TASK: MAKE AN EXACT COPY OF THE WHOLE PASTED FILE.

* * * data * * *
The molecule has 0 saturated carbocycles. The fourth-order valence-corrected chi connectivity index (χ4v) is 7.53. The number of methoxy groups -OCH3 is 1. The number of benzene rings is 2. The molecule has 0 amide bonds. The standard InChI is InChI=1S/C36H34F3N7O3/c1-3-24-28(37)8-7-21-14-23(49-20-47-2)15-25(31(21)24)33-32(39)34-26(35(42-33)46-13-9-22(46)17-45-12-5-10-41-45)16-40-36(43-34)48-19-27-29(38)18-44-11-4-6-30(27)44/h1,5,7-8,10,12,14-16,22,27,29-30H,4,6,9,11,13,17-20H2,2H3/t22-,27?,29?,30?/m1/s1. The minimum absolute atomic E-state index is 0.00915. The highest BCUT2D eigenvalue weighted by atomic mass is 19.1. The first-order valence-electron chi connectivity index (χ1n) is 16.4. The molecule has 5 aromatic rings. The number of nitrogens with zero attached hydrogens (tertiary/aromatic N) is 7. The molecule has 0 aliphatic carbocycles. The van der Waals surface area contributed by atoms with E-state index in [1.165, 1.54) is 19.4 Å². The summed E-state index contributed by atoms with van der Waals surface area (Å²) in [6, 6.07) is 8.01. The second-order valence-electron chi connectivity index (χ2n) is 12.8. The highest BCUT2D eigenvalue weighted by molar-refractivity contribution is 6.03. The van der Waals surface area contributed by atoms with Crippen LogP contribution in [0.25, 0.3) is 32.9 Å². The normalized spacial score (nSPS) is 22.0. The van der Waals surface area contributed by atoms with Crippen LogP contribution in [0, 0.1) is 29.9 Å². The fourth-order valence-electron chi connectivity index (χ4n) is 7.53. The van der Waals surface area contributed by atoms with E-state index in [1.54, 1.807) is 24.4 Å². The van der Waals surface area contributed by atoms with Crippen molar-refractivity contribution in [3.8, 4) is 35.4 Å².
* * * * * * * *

The molecule has 0 saturated carbocycles. The fourth-order valence-corrected chi connectivity index (χ4v) is 7.53. The number of methoxy groups -OCH3 is 1. The number of benzene rings is 2. The molecule has 0 amide bonds. The standard InChI is InChI=1S/C36H34F3N7O3/c1-3-24-28(37)8-7-21-14-23(49-20-47-2)15-25(31(21)24)33-32(39)34-26(35(42-33)46-13-9-22(46)17-45-12-5-10-41-45)16-40-36(43-34)48-19-27-29(38)18-44-11-4-6-30(27)44/h1,5,7-8,10,12,14-16,22,27,29-30H,4,6,9,11,13,17-20H2,2H3/t22-,27?,29?,30?/m1/s1. The minimum absolute atomic E-state index is 0.00915. The highest BCUT2D eigenvalue weighted by atomic mass is 19.1. The first-order valence-electron chi connectivity index (χ1n) is 16.4. The molecule has 5 aromatic rings. The number of nitrogens with zero attached hydrogens (tertiary/aromatic N) is 7. The molecule has 0 aliphatic carbocycles. The van der Waals surface area contributed by atoms with E-state index in [1.165, 1.54) is 19.4 Å². The summed E-state index contributed by atoms with van der Waals surface area (Å²) in [6, 6.07) is 8.01. The second-order valence-electron chi connectivity index (χ2n) is 12.8. The highest BCUT2D eigenvalue weighted by molar-refractivity contribution is 6.03. The van der Waals surface area contributed by atoms with Crippen LogP contribution in [0.25, 0.3) is 32.9 Å². The normalized spacial score (nSPS) is 22.0. The van der Waals surface area contributed by atoms with Crippen LogP contribution in [0, 0.1) is 29.9 Å². The fourth-order valence-electron chi connectivity index (χ4n) is 7.53. The van der Waals surface area contributed by atoms with E-state index in [1.54, 1.807) is 24.4 Å². The van der Waals surface area contributed by atoms with Crippen molar-refractivity contribution in [3.8, 4) is 35.4 Å².